Red-phase kokanee salmon

In terms of leaves on the trees, it’s a little early to be talking about fall colors. But for fishermen, the transformation already is well under way. And we Idahoans are fortunate to have a front-row seat for one of the coolest, most dramatic metamorphoses in nature.

I’m talking about the annual kokanee salmon run, when the fish turn bright red, leave their native reservoirs and traverse inlet streams to spawn and complete their life cycle.

Kokanee are genetically identical to anadromous sockeye salmon, but kokanee are landlocked in freshwater. For most of their lives, kokanee are silver with a blue-green back. They are a popular target for anglers, who primarily use trolling rigs to catch them in Lucky Peak, Anderson Ranch and other lakes.

In mid-to-late August, adult kokanee—usually those in their fourth or fifth year—turn fire-engine red with a green head. Males developed a large hump on their back and a dramatic hooked jaw, and entire schools of kokanee gather near inlet streams to begin their final journey. It’s a stunning transformation that is beautiful to watch, and it can lead to fun fishing, too.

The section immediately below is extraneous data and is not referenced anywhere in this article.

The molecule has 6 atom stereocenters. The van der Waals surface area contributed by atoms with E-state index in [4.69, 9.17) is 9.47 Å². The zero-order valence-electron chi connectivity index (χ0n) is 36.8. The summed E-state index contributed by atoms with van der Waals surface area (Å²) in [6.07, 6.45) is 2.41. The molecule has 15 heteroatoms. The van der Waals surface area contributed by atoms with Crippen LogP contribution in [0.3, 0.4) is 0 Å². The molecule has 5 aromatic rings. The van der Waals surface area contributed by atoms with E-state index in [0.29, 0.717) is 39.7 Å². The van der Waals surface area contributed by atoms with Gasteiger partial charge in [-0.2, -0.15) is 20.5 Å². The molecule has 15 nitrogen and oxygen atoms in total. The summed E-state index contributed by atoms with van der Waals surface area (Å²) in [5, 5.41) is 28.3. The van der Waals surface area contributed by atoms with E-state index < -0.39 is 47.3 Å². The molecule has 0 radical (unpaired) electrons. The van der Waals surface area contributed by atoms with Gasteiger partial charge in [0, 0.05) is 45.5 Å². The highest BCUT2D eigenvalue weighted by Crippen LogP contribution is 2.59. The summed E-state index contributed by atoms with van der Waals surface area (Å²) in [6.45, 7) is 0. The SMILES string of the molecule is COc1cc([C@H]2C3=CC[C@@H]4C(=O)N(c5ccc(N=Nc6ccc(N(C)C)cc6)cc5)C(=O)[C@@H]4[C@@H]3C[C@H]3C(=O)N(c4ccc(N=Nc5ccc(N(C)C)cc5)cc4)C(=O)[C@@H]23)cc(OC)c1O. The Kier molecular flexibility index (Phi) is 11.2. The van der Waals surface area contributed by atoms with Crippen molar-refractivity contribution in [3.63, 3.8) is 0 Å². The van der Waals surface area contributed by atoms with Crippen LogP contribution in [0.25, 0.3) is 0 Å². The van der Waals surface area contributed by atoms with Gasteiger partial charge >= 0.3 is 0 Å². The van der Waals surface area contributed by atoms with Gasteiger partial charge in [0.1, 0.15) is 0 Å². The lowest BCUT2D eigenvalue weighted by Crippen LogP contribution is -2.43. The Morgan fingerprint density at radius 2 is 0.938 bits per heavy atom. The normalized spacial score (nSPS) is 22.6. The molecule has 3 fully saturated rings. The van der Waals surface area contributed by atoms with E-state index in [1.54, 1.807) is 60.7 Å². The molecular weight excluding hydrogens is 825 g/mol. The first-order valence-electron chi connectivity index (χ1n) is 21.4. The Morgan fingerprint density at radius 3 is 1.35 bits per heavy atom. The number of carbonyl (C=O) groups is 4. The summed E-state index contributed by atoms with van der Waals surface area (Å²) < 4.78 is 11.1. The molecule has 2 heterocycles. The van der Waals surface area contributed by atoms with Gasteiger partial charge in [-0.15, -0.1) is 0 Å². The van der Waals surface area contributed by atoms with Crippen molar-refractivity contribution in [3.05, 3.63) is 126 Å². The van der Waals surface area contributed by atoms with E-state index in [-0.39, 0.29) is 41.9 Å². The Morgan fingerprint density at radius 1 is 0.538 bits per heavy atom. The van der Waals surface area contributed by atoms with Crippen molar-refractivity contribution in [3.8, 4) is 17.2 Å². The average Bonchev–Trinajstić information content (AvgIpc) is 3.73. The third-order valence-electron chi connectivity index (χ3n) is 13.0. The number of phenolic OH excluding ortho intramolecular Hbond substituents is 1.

Like many salmon species, kokanee become disinterested in feeding once they begin their spawning run. The fish are consumed with the single-minded goal of spawning, so getting them to bite is quite a trick. Kokanee will sometimes eat a salmon egg, particularly early in the run. But other than that, your best bet is to get them to hit something out of aggression. Big shiny spoons, brightly-colored streamers or a piece of neon yarn make for good kokanee tackle.

Opinions vary on the table quality of red kokanee. Technically, the fish are dying, so the flesh can be soft and unappetizing, especially later in the run. Some folks say they taste fine, especially smoked. I prefer to release the fish so they can finish their journey. There’s something noble in the willpower and effort they put into completing their life cycle.

Trout fishing can be awesome during the kokanee run, so bring a jar of salmon eggs and your favorite trout lures. And whether the salmon are biting or not, watching the bright red critters power their way upstream is truly an Idaho rite of fall. Tight lines!